Intimacy refers to a close feeling shared between two people, based on familiarity with the other person. It includes emotional, social (based on shared experiences), and physical intimacy (eg, touching, cuddling, sexual activity). Relationships of all types help us to stay fulfilled as people, throughout the lifespan.
Life events, roles and priorities impact our relationships. We know that loneliness and isolation disproportionately affect older adults. Some of the reasons behind this may include physical isolation due to limited mobility or poor health, loss of relationships due to death (spouse, friends and even available companions in the age group), and societal structure and beliefs about older adults. Intimacy can help prevent depression and improve self-esteem and physical health.
Many sexual myths and stereotypes work against older people and challenge whether the expression of sexuality in old age is appropriate. Despite studies reporting that older people can be potentially sexually active into later life, society still continues to devalue older people’s sexuality. Sexuality is still considered the province of youth and studies show this influences older adults’ own feelings of attractiveness and sexuality.
Statistics: Sexuality and Intimacy in Later Life
- The level of sexual interest and activity among people over the age of 65 is as diverse as the individuals who make up that population.
- A survey of married men and women showed that 87% of married men and 89% of married women in the 60-64 age range are sexually active. Those numbers drop with advancing years, but 29% of men and 25% of women over the age of 80 are still sexually active.
- The desire for intimacy does not decrease with age, and there is no age at which intimacy, including physical intimacy, is inappropriate. However, the disorders and emotional changes that often occur with aging can interfere with developing and maintaining an intimate relationship. Aging can also change the way intimacy is expressed.
Privacy Issues and Forming Romantic Relationships in Later Life
Many past studies exposed the limited insights and vague understanding of residential care facility staff in handling older residents’ sexual acts – often construing sexual behaviors as behavioral problems, rather than elders’ expressions for love and intimacy. Studies done in the late 1980s and early 90s found that older people’s sexual expressions were met with apprehension, disapproval, judged as misbehavior, and punished using restraints or segregation. It was not unusual for staff to feel uncomfortable, and to react by ignoring the expressions.
Things have improved somewhat and there are facilities doing some groundbreaking work and advocacy in this area, such as the Hebrew Home of Riverdale in New York. Today, facilities may address these concerns through staff training and policies, but issues remain and it’s important to ask:
- How does a care facility balance the need for safety/supervision in group settings with the reality that older adults do continue to be sexual human beings with a need for intimacy and private time?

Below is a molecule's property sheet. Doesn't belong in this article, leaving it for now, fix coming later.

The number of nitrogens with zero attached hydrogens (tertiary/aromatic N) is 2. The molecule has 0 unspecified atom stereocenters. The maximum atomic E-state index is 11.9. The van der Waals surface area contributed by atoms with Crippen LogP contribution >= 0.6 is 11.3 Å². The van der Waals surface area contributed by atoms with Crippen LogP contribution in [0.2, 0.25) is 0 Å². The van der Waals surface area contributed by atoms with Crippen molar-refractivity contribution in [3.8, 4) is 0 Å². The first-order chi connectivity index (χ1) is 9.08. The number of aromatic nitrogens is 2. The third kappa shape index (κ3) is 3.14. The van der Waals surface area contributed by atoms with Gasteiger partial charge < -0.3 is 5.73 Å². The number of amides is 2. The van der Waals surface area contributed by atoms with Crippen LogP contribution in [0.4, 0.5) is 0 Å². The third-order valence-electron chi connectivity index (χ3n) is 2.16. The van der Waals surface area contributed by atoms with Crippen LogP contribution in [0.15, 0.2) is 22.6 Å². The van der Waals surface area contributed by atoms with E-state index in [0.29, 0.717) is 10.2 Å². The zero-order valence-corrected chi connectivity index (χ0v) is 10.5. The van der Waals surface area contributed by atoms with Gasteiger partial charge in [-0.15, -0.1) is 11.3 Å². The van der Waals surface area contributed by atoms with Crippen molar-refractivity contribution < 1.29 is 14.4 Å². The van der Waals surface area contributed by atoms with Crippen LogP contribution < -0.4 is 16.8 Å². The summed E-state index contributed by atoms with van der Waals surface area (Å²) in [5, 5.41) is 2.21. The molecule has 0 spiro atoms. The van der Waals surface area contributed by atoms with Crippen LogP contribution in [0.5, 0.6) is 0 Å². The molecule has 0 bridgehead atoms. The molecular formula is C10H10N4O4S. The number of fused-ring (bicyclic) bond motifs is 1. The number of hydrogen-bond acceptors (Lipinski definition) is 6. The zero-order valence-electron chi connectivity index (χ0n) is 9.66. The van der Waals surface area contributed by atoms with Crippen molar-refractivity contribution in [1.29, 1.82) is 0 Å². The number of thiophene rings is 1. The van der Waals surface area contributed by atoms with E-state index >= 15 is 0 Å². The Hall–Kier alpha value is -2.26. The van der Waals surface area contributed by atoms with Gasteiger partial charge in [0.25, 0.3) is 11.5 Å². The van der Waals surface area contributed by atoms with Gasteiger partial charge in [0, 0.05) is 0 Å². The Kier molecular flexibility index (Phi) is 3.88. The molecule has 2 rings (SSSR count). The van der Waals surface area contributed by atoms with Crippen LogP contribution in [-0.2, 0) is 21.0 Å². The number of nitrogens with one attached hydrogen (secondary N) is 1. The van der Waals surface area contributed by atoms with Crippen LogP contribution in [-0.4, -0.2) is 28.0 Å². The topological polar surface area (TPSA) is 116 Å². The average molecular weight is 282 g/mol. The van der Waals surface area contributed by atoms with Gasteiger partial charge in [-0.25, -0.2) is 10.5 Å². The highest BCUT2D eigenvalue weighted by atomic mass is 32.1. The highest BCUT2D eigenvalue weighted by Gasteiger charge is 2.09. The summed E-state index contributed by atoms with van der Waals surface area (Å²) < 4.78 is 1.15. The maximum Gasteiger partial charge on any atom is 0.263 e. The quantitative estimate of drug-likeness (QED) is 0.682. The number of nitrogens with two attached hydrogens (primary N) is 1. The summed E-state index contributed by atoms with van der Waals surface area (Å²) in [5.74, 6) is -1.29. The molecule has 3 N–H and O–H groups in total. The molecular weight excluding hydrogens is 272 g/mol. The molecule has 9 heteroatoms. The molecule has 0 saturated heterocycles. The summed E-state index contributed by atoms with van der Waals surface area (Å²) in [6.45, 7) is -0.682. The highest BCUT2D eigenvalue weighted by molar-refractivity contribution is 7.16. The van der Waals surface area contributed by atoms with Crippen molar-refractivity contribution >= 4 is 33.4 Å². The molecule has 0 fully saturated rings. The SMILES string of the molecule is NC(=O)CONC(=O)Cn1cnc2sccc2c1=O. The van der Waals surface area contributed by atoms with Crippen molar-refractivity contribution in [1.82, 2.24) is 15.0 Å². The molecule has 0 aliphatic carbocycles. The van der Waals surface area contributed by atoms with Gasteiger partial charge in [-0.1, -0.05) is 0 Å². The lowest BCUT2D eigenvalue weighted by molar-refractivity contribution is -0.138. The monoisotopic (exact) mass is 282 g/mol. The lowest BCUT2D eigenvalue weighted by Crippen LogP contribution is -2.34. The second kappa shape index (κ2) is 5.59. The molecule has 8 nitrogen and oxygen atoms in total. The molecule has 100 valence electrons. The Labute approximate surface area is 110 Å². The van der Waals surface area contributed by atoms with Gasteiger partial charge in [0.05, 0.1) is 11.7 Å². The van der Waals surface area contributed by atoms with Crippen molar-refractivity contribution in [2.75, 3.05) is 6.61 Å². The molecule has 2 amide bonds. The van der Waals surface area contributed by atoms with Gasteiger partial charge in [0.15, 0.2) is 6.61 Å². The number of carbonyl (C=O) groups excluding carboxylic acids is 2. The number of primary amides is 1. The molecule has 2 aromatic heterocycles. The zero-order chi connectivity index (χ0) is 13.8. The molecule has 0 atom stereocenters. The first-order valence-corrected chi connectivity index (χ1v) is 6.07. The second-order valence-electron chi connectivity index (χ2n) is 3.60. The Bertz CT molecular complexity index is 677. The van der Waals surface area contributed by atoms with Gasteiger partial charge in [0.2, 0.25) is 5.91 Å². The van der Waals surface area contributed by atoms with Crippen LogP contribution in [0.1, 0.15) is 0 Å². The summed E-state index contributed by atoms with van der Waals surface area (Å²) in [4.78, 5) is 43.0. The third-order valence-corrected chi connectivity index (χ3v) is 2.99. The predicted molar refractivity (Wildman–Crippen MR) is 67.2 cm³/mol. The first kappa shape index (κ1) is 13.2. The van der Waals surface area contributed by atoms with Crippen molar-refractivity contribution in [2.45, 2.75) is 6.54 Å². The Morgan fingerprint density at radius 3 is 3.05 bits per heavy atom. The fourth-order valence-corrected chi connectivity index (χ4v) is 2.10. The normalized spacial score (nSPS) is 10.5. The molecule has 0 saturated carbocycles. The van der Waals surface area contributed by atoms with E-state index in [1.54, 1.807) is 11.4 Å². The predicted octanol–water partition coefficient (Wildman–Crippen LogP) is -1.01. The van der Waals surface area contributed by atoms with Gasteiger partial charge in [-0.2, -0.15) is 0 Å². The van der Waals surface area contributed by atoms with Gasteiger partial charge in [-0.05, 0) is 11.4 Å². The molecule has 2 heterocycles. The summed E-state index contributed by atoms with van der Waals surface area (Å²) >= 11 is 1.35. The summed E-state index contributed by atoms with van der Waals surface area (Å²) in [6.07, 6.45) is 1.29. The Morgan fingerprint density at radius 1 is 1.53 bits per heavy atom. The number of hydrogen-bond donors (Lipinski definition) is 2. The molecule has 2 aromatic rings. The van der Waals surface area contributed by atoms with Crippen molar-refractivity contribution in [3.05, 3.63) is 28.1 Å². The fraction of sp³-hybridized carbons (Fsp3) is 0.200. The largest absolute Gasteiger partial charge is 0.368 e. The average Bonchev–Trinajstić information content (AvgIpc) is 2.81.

- What are specific ways a facility can handle consenting adults’ sexual behavior in the group-like setting of a facility? What staff training is needed?
Intimacy, and in particular physical intimacy, in later life may be affected by: stereotypes and societal beliefs, loss of partner, gender-ratio imbalance (more women than men), disorders and age-related changes to libido and sexual function (and reluctance to discuss these with health practitioners), lack of privacy, lack of opportunities to form and engage in new relationships and changing forms of intimacy (and potential partner discrepancy in these expectations).
Some of these issues are being addressed more openly today and we encourage a continued dialogue about the ways in which we can foster health relationships throughout the lifespan and break down isolation and loneliness. Our goal is to ensure that we do not let our clients’ age, disease, or disability affect their quality of life. This requires a holistic view of the person to support all aspects of what is important to him/her. Supportive services can make a big difference in little ways, from ensuring the person can maintain personal hygiene and feel good about he/she looks to providing transportation and concierge support to allow elders to continue with a wide array of favorite activities in the community.
Family Conflicts and Concerns
Unfortunately, family members may hold some of these societal perceptions about aging as well, or their personal feelings may impact Mom or Dad’s new relationships. An adult child may be grieving for the loss of one parent and become upset when the living parent forms a new romantic attachment. Adult children sometimes worry that Mom or Dad is being taken advantage of or suspect the partner’s intentions. At these times, it may be helpful to talk to an outside party about your feelings, to work through them and assess whether there are some legitimate concerns (and how to address them). Our Aging Wisely care managers can help with a consultation, family mediation, assessments and more!
This month, EasyLiving and Aging Wisely are co-sponsoring The Age of Love movie screening with Mease Manor. This documentary follows seniors through a speed dating experience and explores further these themes of relationships, intimacy and our perceptions of aging. Join us!